Desert sand verbenas are not actually verbenas, which are in their own family. It’s in the four o’clock family (Nyctaginaceae). It is similar in size and growth habit to the dune evening primrose, but with a smaller range, being mostly restricted to the Sonoran and Mojave deserts, and some inland and coastal areas in California.

Take a look at the flowers. Looks like each has five petals, right? Not really. Another botanical oddity. More on that and other desert plants in the Nyctaginaceae next time.



There are at least six different species shown flowering in the first photo, and one plant not flowering but clearly a seventh species (not counting the dead ocotillo). Click on it to see it larger. This was one of the neat things about the super-bloom: so many different species growing together, forming crazy bouquets.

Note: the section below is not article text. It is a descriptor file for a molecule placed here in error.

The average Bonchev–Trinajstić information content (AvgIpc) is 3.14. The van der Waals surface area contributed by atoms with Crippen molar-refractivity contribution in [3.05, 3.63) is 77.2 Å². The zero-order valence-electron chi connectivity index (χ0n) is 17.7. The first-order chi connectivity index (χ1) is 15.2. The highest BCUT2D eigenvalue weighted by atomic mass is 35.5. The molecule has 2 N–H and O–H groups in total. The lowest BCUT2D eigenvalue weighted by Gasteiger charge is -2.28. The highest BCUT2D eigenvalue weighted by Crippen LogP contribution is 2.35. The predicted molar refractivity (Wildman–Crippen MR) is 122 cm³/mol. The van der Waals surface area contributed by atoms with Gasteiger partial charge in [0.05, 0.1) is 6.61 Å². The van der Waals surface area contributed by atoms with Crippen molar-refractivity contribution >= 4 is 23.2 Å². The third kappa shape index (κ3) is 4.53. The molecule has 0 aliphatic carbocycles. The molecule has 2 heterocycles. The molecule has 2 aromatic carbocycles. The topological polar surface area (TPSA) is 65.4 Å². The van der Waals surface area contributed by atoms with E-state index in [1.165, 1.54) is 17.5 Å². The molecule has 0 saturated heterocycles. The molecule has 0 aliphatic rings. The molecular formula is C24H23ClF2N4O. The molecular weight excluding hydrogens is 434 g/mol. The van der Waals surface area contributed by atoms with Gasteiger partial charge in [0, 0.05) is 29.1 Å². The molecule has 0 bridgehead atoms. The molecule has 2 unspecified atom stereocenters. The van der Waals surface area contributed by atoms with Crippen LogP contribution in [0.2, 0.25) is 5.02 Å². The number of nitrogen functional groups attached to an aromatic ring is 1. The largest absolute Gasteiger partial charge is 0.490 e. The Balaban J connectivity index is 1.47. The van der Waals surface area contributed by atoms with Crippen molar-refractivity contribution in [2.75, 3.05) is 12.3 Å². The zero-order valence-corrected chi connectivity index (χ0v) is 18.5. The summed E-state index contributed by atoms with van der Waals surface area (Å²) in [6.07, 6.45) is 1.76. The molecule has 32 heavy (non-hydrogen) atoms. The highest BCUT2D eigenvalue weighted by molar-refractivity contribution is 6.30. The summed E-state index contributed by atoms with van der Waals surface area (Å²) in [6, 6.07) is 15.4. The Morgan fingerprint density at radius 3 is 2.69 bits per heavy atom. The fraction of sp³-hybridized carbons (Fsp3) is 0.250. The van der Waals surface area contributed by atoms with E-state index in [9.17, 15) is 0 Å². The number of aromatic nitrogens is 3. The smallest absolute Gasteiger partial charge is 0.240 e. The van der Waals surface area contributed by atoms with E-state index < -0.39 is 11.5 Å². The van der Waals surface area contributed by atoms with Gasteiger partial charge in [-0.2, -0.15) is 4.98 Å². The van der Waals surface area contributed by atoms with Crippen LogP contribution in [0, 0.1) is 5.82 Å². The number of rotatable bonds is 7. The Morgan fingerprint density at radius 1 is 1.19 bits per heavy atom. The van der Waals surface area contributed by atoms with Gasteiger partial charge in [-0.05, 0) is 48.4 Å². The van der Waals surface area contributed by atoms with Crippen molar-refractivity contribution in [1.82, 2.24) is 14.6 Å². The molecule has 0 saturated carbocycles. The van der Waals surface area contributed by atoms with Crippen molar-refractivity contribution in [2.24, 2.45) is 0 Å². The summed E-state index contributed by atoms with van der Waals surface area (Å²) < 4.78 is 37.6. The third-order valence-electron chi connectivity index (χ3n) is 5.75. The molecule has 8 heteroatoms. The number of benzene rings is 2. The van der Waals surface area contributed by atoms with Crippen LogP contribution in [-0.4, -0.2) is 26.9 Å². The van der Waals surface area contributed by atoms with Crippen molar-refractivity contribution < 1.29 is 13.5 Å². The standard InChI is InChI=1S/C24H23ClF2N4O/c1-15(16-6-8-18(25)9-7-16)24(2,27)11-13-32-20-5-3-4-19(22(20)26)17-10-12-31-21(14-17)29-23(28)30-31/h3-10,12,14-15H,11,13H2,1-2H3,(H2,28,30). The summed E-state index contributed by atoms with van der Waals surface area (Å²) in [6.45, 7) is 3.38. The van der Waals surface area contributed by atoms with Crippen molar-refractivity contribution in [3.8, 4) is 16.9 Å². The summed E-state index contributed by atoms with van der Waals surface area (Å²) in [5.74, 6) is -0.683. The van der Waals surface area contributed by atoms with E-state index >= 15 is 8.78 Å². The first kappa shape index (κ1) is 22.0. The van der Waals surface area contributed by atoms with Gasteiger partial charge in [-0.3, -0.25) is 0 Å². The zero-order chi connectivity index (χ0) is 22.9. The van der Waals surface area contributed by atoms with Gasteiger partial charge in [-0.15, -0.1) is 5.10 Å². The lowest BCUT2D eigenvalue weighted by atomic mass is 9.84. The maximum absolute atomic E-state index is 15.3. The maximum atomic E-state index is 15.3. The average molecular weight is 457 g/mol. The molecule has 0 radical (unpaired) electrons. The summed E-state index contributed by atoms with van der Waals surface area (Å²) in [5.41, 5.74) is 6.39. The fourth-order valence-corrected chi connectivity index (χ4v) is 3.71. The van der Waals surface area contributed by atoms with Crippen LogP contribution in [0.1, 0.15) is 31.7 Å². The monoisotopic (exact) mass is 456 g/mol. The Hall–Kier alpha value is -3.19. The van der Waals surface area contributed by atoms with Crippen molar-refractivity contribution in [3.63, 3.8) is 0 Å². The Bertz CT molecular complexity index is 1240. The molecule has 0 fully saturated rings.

The willowherb family (Onagraceae) is large (about 650 species), cosmopolitan (represented just about everywhere), and taxonomically complicated (“relationships within the family have not been fully understood”*). So taxonomically complicated, it’s hard to even figure out what the current accepted botanical name is for this plant.


This first species, found near Akureyri in Iceland, has the common names broad-leaf fireweed, broad-leaved willowherb, arctic fireweed, dwarf fireweed, arctic river beauty, glacier rose, and who knows how many more. The Icelandic name is eyrarrós. The currently accepted botanical name (per ITIS) is Chamerion latifolium, but it’s also known as Chamaenerion latifolium and Epilobium latifolum.